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Clarkson University Prof Receives $110,000 Grant from American Chemical Society Petroleum Research Fund

Clarkson University Assistant Professor of Chemistry & Biomolecular Science Mario Wriedt has been awarded a $110,000 grant from the American Chemical Society Petroleum Research Fund (ACS PRF) for his research on metal-organic frameworks.

Mario Wriedt LabThe Doctoral New Investigator (DNI) grant supports a two-year project that began in January, "Tunable Host-Guest Interactions in Photo-Functional Metal-Organic Frameworks."

Metal-organic frameworks (MOFs) are a new class of highly porous materials that Wriedt compares to a jungle gym structure, where the nodes represent metal clusters, the struts are organic ligands, and the pores of the framework are accessible for guest molecules.

Wriedt said this technology can be applied to the energy landscape, allowing for small-molecule separation of petroleum products and natural gas storage and purification.

For example, the MOFs can be used to refine industrial relevant petroleum gases, such as methane, by selectively adsorbing carbon dioxide molecules -- one of the major impurities in raw natural gases. Internal electric charges are proposed to attract these polar gas molecules into the MOF pores like a magnet.

Once the carbon dioxide is captured, the molecules must be released so they can be reused or put into storage, Wriedt said, but the tricky part is that this capture and release process should have a very low energy requirement to be efficient.

"What we propose to do is use light as a trigger to release CO2, so we design photoactive zwitterionic molecules as MOF building blocks that exhibit electric field gradients on their molecular surfaces," he said.

Zwitterions are sensitive to external stimuli, such as light and temperature, which allows the adsorption properties to be controlled significantly. Exposure to light allows the carbon dioxide molecules to be released and prevents the MOF from attracting other carbon dioxide molecules.

Wriedt said a preliminary study has shown that a significant amount of carbon dioxide molecules can be captured and released with this new adsorption-desorption process.

DNI grants from the ACS PRF aim to promote the careers of young faculty by supporting research of high scientific caliber and enhance the career opportunities of their students through research experiences. The goals of ACS PRF are to support fundamental research in the petroleum field and to develop the next generation of engineering and scientists through support of advanced scientific education.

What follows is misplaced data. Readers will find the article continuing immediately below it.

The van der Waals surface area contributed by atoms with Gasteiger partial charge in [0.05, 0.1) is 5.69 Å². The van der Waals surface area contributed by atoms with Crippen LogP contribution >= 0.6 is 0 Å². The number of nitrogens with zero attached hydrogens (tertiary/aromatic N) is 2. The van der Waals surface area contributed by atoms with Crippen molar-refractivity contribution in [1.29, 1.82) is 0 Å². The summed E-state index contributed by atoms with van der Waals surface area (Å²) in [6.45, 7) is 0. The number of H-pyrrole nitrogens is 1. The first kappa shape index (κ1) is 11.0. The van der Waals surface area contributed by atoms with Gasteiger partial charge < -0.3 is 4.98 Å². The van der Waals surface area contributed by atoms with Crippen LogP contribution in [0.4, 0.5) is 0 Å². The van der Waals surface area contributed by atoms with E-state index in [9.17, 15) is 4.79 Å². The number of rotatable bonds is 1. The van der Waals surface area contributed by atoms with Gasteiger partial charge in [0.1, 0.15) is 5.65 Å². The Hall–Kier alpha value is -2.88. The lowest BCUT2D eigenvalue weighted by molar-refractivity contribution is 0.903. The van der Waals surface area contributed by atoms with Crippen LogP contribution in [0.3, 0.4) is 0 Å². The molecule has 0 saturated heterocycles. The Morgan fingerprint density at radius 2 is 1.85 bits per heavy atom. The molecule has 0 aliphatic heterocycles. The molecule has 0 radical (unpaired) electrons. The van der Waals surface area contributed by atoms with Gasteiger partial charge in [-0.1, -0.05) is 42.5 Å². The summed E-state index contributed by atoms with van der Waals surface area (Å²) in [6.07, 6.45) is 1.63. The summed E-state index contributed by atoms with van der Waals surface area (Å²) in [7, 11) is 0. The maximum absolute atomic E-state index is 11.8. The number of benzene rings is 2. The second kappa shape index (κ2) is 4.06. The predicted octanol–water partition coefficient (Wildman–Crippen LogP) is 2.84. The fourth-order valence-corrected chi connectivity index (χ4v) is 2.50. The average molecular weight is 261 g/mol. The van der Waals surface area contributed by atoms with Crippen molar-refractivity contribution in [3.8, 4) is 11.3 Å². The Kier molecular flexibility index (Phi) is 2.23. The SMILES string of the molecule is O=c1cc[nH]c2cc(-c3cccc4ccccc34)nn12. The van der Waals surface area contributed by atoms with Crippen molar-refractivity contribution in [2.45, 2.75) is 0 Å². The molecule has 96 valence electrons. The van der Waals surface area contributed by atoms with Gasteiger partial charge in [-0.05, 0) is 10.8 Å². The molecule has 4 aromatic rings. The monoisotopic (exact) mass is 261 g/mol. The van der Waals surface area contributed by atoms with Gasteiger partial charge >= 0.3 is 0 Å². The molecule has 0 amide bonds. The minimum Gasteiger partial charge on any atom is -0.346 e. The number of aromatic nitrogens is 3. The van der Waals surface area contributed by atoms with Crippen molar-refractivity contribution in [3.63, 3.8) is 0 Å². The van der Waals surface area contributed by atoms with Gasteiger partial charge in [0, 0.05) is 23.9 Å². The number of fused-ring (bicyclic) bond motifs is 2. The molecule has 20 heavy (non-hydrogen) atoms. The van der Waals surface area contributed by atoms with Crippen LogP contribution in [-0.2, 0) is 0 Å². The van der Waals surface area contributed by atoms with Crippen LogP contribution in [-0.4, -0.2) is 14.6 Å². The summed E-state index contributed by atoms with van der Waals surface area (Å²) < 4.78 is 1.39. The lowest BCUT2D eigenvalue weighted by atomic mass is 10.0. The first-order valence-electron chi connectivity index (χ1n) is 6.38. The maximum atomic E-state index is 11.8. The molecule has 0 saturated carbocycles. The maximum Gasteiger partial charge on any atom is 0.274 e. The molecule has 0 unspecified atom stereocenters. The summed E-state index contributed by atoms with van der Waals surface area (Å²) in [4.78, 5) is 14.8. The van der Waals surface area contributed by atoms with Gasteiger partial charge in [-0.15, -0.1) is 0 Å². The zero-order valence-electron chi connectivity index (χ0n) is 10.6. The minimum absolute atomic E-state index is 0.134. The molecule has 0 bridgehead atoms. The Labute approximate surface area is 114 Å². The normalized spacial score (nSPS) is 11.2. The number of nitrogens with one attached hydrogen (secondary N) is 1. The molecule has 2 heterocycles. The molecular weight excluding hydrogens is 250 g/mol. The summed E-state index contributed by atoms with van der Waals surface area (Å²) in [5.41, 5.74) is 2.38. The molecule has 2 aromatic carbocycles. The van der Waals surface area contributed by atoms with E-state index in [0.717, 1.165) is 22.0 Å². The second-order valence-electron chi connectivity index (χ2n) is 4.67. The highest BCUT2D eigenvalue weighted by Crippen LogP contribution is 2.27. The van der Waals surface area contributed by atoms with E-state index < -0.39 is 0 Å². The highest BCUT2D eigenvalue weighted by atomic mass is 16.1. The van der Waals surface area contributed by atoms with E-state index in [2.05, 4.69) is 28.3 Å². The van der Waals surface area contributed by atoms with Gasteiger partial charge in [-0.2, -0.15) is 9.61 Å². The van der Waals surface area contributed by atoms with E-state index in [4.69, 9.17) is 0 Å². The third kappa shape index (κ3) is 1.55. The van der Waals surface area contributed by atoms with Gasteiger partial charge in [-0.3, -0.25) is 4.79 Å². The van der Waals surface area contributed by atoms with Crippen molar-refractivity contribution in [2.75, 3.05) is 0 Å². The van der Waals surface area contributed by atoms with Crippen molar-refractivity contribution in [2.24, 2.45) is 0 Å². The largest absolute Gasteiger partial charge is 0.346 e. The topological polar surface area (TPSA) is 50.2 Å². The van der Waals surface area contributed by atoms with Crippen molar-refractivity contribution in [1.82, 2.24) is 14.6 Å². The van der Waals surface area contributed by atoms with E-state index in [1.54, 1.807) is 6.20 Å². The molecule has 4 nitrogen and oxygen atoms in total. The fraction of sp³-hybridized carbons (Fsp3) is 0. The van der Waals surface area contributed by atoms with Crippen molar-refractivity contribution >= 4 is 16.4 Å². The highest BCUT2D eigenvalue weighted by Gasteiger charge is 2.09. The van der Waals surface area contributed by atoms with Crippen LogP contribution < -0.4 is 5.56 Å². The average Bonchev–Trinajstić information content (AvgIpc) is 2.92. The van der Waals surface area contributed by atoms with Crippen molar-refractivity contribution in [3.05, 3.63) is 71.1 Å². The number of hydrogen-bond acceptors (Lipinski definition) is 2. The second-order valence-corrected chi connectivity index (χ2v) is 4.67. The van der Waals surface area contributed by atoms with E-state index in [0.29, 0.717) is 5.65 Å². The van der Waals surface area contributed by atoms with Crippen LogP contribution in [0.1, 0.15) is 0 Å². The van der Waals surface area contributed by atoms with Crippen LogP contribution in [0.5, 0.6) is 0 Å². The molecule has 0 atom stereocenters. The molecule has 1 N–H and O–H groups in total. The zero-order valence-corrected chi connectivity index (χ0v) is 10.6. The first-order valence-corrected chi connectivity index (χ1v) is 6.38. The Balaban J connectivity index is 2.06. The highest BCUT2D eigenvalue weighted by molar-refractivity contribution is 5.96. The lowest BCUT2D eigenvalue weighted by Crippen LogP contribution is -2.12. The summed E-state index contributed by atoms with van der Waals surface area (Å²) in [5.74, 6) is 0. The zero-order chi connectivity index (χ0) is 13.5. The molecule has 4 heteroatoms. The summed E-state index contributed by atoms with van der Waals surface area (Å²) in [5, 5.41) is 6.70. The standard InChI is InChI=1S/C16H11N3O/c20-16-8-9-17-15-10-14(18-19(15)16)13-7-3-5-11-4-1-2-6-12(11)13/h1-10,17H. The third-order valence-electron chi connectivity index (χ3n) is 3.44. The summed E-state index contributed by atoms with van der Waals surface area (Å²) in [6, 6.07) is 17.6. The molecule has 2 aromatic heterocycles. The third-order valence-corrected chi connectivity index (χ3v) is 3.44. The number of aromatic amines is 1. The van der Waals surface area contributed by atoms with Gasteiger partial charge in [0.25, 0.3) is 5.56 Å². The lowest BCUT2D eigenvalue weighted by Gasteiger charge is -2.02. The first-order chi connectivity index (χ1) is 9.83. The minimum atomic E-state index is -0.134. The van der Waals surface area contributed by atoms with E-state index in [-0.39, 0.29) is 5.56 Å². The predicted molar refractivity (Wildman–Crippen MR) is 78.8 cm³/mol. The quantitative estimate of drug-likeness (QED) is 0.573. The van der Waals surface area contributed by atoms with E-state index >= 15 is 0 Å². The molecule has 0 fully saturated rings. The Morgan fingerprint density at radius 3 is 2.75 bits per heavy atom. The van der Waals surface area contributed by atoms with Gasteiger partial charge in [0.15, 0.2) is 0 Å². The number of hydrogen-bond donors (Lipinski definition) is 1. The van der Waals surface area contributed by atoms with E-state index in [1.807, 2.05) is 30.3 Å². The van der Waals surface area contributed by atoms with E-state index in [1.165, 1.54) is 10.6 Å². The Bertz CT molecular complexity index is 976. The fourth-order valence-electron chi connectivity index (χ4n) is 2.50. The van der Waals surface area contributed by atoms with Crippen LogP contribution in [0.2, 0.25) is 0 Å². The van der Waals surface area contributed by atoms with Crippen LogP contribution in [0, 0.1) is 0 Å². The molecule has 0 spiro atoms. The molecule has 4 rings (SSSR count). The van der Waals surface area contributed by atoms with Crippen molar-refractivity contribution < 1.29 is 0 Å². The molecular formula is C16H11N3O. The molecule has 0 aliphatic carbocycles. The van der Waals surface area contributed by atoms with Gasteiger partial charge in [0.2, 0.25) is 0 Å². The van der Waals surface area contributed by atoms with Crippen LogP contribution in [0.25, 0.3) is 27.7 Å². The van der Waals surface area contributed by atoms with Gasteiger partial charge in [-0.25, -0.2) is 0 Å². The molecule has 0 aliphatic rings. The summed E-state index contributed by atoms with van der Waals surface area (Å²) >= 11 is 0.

Clarkson University launches leaders into the global economy. One in five alumni already leads as a CEO, VP or equivalent senior executive of a company. Located just outside the Adirondack Park in Potsdam, N.Y., Clarkson is a nationally recognized research university for undergraduates with select graduate programs in signature areas of academic excellence directed toward the world’s pressing issues. Through 50 rigorous programs of study in engineering, business, arts, sciences and the health professions, the entire learning-living community spans boundaries across disciplines, nations and cultures to build powers of observation, challenge the status quo, and connect discovery and engineering innovation with enterprise.

Photo caption: Clarkson University Assistant Professor of Chemistry & Biomolecular Science Mario Wriedt, pictured with his lab students for the spring 2016 semester, has been awarded a $110,000 grant from the American Chemical Society Petroleum Research Fund (ACS PRF). Back row, left to right: Hubert Bilan, Mario Wriedt and Justin Cruz. Middle row: T. Graham Fisher, Joshua Pyser, Katrina Lane and Kyle Ventura. Front row: Alexander Harley, Wen An, Darpandeep Aulakh, Veronica Bagundes and Juby Varghese.

[A photograph for media use is available at .]

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